Attracting international talent in cities

16 October 2020

Cities are looking into new ways to attract international talent and provide incentives for migrants to settle and work in their territories. European societies are ageing fast and are therefore in need of immigration to uphold socio-economic standards, counteract the pressure put on social systems and maintain the essential infrastructure of our economies.

One tool to achieve this is Tampere’s Strategic Programme on International Talent Attraction and Migration, a first of its kind in Finland. Mari Taverne, leading Tampere’s work on this topic, says the city’s vision is: “Tampere – the best for you – an attractive and renowned city for international talent”.

By creating a strategic, cross-sector holistic management model for internationalisation, the city focuses on bringing their local ecosystem to life. Tampere sees international talent as a key factor in promoting business and innovation. At the same time, the skills, competences and needs of people with a migrant background take centre stage when matching them for a good employment position.

To put these concepts into practice, Tampere has built a unique coordination structure that supports the settlement of international experts and steers job seekers with a migrant background towards open labour markets:

  • Migration Info Centre Mainio: giving advice and guidance for newcomers and settled migrants
  • International HUB Tampere: matching local business and global talents
  • the International Skills Centre: speeding up the educational and employment paths for migrants and facilitate their access to the labour market in the region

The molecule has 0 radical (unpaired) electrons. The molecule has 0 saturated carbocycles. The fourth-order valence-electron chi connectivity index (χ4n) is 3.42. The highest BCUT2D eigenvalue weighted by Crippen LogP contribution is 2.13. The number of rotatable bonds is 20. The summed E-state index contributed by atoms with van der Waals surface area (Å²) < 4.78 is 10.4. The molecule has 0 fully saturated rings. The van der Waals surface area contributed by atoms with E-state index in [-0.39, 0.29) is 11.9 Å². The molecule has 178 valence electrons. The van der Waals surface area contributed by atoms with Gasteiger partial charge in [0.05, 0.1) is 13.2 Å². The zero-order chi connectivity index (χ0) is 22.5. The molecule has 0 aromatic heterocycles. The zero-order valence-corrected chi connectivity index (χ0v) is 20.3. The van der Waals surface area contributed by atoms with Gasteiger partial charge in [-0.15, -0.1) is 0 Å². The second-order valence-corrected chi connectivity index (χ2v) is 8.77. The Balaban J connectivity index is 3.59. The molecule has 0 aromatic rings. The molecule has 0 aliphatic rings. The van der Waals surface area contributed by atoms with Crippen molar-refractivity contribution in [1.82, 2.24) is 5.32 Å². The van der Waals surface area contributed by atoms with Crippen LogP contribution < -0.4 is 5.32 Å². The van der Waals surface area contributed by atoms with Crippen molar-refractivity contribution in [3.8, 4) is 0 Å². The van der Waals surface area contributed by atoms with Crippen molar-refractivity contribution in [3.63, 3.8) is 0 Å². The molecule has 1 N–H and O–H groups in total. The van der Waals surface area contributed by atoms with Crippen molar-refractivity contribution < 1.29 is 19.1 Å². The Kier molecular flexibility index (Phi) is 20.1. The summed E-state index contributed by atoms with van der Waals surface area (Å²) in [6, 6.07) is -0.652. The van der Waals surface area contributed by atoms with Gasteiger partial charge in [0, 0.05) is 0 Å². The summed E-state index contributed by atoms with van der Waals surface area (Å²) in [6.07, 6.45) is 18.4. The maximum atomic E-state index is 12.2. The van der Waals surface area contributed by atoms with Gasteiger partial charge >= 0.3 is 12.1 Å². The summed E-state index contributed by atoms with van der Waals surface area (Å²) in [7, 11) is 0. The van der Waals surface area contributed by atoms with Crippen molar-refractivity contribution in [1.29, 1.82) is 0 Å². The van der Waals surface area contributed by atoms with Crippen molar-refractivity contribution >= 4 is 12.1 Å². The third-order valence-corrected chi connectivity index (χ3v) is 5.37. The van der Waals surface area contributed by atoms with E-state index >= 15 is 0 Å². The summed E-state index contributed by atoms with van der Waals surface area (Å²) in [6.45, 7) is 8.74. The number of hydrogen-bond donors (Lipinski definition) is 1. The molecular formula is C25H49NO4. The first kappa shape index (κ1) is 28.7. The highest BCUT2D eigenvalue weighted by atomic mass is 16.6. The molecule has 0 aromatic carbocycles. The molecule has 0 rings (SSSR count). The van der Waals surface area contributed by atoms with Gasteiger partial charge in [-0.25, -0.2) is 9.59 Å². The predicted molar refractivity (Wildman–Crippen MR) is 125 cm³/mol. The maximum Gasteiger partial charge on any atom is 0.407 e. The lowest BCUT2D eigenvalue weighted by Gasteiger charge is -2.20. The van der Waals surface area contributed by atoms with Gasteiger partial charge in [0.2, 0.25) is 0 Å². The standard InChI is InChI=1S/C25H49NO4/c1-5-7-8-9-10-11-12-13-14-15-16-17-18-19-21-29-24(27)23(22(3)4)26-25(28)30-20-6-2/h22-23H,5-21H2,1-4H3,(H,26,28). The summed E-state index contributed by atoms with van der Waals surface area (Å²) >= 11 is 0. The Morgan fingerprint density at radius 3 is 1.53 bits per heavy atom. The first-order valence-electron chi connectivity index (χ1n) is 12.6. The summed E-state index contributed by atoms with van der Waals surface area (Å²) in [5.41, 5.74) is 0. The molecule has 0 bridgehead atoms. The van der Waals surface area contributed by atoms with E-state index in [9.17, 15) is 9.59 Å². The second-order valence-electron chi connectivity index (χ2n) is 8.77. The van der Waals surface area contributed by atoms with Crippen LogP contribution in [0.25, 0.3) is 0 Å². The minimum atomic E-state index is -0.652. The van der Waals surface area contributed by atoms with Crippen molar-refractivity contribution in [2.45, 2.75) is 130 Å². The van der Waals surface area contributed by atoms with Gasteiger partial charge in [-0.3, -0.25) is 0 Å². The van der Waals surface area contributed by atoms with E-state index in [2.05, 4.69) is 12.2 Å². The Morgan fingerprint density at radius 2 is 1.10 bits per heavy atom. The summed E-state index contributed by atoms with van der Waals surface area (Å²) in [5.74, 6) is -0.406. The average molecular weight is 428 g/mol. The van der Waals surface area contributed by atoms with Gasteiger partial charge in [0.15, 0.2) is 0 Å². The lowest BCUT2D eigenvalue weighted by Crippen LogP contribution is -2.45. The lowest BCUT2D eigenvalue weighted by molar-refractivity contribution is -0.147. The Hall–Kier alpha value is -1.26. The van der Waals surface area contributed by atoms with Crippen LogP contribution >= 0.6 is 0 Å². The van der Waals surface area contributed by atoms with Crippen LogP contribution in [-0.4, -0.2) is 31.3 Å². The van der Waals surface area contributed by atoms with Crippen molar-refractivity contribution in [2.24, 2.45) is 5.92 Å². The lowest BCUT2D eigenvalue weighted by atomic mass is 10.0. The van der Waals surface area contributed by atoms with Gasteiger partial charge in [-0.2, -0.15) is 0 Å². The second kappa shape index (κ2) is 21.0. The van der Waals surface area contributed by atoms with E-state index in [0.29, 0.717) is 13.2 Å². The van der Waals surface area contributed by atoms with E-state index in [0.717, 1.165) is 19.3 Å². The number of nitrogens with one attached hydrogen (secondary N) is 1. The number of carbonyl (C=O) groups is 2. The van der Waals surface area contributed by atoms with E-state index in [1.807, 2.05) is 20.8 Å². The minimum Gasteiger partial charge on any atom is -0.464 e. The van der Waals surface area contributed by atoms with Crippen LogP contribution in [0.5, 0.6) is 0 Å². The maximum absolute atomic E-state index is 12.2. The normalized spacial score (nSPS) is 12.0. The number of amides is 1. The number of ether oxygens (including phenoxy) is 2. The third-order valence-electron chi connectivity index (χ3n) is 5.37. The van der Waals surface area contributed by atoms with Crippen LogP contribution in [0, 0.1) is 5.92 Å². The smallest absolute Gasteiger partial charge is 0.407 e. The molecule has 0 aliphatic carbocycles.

The cities of Solna and Grenoble also have strong measures in place the integration of migrants into the labour market. Solna’s Solna Model on labour market integration works through strong ties to employers, while Grenoble’s Refugee Inclusion and Employment Integrated Programme (RISING) builds on individualised employment coaching to ease access to employment.

These initiatives of the three cities illustrate their key role in personalisation and service orientation of labour market support beyond what national integration programmes can deliver, e.g. through individual job coaches, on-demand training, mapping and validating formal qualifications and non-accredited skills, one-stop-shops, or multilingual support. They also show how cities are forging partnerships and initiating joined governance processes: with actors from business, university, NGO and government sectors to jointly steer talent attraction and labour market inclusion from the local or metropolitan level. Finally, it is clear from these practices that cities occupy a key role in engaging employers to better tailor employment measures and meet skills shortages, and to tackle their insecurities (red tape, insecure status, language deficits, etc.) about hiring refugees.

The refugee arrival in 2015 boosted the adaptation of municipal services to diversity. It helped to initiate further processes of intercultural orientation of services, and to forge new alliances (e.g. with employers and chambers of commerce) on refugee integration.